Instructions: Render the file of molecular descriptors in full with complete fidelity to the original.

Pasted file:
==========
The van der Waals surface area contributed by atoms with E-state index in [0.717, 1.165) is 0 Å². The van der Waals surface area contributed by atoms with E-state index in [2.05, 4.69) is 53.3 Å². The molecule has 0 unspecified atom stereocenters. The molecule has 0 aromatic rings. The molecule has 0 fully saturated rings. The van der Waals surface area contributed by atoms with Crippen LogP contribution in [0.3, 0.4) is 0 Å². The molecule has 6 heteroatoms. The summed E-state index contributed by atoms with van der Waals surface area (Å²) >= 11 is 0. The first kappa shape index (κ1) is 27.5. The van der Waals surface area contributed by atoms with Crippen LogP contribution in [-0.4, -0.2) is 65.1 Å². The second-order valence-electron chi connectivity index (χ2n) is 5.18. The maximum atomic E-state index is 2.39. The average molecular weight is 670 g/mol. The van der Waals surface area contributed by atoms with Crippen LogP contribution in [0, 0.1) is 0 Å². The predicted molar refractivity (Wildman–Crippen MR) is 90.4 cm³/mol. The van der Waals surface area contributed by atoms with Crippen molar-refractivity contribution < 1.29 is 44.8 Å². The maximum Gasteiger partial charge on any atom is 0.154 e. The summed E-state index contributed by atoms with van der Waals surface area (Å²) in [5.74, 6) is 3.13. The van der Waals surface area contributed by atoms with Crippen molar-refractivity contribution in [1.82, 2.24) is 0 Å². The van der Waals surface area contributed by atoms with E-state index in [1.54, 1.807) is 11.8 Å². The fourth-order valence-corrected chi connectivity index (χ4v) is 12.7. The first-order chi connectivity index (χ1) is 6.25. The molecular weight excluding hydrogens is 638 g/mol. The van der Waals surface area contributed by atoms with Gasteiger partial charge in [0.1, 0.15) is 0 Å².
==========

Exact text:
The van der Waals surface area contributed by atoms with E-state index in [0.717, 1.165) is 0 Å². The van der Waals surface area contributed by atoms with E-state index in [2.05, 4.69) is 53.3 Å². The molecule has 0 unspecified atom stereocenters. The molecule has 0 aromatic rings. The molecule has 0 fully saturated rings. The van der Waals surface area contributed by atoms with Crippen LogP contribution in [0.3, 0.4) is 0 Å². The molecule has 6 heteroatoms. The summed E-state index contributed by atoms with van der Waals surface area (Å²) >= 11 is 0. The first kappa shape index (κ1) is 27.5. The van der Waals surface area contributed by atoms with Crippen LogP contribution in [-0.4, -0.2) is 65.1 Å². The second-order valence-electron chi connectivity index (χ2n) is 5.18. The maximum atomic E-state index is 2.39. The average molecular weight is 670 g/mol. The van der Waals surface area contributed by atoms with Crippen LogP contribution in [0, 0.1) is 0 Å². The predicted molar refractivity (Wildman–Crippen MR) is 90.4 cm³/mol. The van der Waals surface area contributed by atoms with Crippen molar-refractivity contribution < 1.29 is 44.8 Å². The maximum Gasteiger partial charge on any atom is 0.154 e. The summed E-state index contributed by atoms with van der Waals surface area (Å²) in [5.74, 6) is 3.13. The van der Waals surface area contributed by atoms with Crippen molar-refractivity contribution in [1.82, 2.24) is 0 Å². The van der Waals surface area contributed by atoms with E-state index in [1.54, 1.807) is 11.8 Å². The fourth-order valence-corrected chi connectivity index (χ4v) is 12.7. The first-order chi connectivity index (χ1) is 6.25. The molecular weight excluding hydrogens is 638 g/mol. The van der Waals surface area contributed by atoms with Gasteiger partial charge in [0.1, 0.15) is 0 Å².